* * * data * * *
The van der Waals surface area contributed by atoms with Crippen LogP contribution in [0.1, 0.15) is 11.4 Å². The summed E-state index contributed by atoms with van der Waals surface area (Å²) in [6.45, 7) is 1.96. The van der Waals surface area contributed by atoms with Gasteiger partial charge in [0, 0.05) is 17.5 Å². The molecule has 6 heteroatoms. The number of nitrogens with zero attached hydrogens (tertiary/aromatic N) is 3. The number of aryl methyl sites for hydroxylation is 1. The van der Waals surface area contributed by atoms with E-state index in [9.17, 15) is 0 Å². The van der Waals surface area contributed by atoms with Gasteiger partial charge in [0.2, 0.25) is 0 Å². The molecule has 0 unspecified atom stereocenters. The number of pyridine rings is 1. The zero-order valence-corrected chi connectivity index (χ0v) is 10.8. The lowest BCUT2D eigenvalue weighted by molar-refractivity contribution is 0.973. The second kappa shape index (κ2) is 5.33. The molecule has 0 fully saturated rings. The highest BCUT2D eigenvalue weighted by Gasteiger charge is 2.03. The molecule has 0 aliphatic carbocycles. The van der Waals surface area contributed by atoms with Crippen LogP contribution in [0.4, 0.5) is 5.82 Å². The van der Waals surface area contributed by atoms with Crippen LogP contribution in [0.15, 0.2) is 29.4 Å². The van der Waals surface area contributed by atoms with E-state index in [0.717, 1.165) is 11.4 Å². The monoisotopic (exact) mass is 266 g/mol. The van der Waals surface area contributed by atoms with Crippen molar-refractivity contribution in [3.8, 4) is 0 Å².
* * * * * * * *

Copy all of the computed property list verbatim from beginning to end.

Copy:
The van der Waals surface area contributed by atoms with Crippen LogP contribution in [0.1, 0.15) is 11.4 Å². The summed E-state index contributed by atoms with van der Waals surface area (Å²) in [6.45, 7) is 1.96. The van der Waals surface area contributed by atoms with Gasteiger partial charge in [0, 0.05) is 17.5 Å². The molecule has 6 heteroatoms. The number of nitrogens with zero attached hydrogens (tertiary/aromatic N) is 3. The number of aryl methyl sites for hydroxylation is 1. The van der Waals surface area contributed by atoms with E-state index in [9.17, 15) is 0 Å². The van der Waals surface area contributed by atoms with Gasteiger partial charge in [0.2, 0.25) is 0 Å². The molecule has 0 unspecified atom stereocenters. The number of pyridine rings is 1. The zero-order valence-corrected chi connectivity index (χ0v) is 10.8. The lowest BCUT2D eigenvalue weighted by molar-refractivity contribution is 0.973. The second kappa shape index (κ2) is 5.33. The molecule has 0 fully saturated rings. The highest BCUT2D eigenvalue weighted by Gasteiger charge is 2.03. The molecule has 0 aliphatic carbocycles. The van der Waals surface area contributed by atoms with Crippen LogP contribution in [0.4, 0.5) is 5.82 Å². The van der Waals surface area contributed by atoms with Crippen LogP contribution in [0.15, 0.2) is 29.4 Å². The van der Waals surface area contributed by atoms with E-state index in [0.717, 1.165) is 11.4 Å². The monoisotopic (exact) mass is 266 g/mol. The van der Waals surface area contributed by atoms with Crippen molar-refractivity contribution in [3.8, 4) is 0 Å².